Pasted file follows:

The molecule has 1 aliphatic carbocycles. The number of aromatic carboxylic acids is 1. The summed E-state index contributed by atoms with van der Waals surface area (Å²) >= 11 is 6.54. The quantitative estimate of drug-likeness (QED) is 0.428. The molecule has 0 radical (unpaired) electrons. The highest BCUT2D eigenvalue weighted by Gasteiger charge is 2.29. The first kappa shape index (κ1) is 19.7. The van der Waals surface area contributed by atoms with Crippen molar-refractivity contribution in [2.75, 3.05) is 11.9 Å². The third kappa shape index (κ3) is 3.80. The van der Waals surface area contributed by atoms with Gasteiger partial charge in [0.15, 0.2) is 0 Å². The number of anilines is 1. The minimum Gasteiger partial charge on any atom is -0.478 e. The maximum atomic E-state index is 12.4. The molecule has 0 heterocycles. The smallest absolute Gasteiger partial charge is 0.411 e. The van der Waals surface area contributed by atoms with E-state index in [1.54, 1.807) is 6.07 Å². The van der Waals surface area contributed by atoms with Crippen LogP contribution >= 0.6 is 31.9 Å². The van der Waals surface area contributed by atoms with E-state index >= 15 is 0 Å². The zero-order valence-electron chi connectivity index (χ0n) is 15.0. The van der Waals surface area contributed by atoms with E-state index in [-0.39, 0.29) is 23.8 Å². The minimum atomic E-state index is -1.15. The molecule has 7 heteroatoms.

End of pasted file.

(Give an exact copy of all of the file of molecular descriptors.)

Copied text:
The molecule has 1 aliphatic carbocycles. The number of aromatic carboxylic acids is 1. The summed E-state index contributed by atoms with van der Waals surface area (Å²) >= 11 is 6.54. The quantitative estimate of drug-likeness (QED) is 0.428. The molecule has 0 radical (unpaired) electrons. The highest BCUT2D eigenvalue weighted by Gasteiger charge is 2.29. The first kappa shape index (κ1) is 19.7. The van der Waals surface area contributed by atoms with Crippen molar-refractivity contribution in [2.75, 3.05) is 11.9 Å². The third kappa shape index (κ3) is 3.80. The van der Waals surface area contributed by atoms with Gasteiger partial charge in [0.15, 0.2) is 0 Å². The number of anilines is 1. The minimum Gasteiger partial charge on any atom is -0.478 e. The maximum atomic E-state index is 12.4. The molecule has 0 heterocycles. The smallest absolute Gasteiger partial charge is 0.411 e. The van der Waals surface area contributed by atoms with E-state index in [1.54, 1.807) is 6.07 Å². The van der Waals surface area contributed by atoms with Crippen LogP contribution >= 0.6 is 31.9 Å². The van der Waals surface area contributed by atoms with E-state index >= 15 is 0 Å². The zero-order valence-electron chi connectivity index (χ0n) is 15.0. The van der Waals surface area contributed by atoms with E-state index in [-0.39, 0.29) is 23.8 Å². The minimum atomic E-state index is -1.15. The molecule has 7 heteroatoms.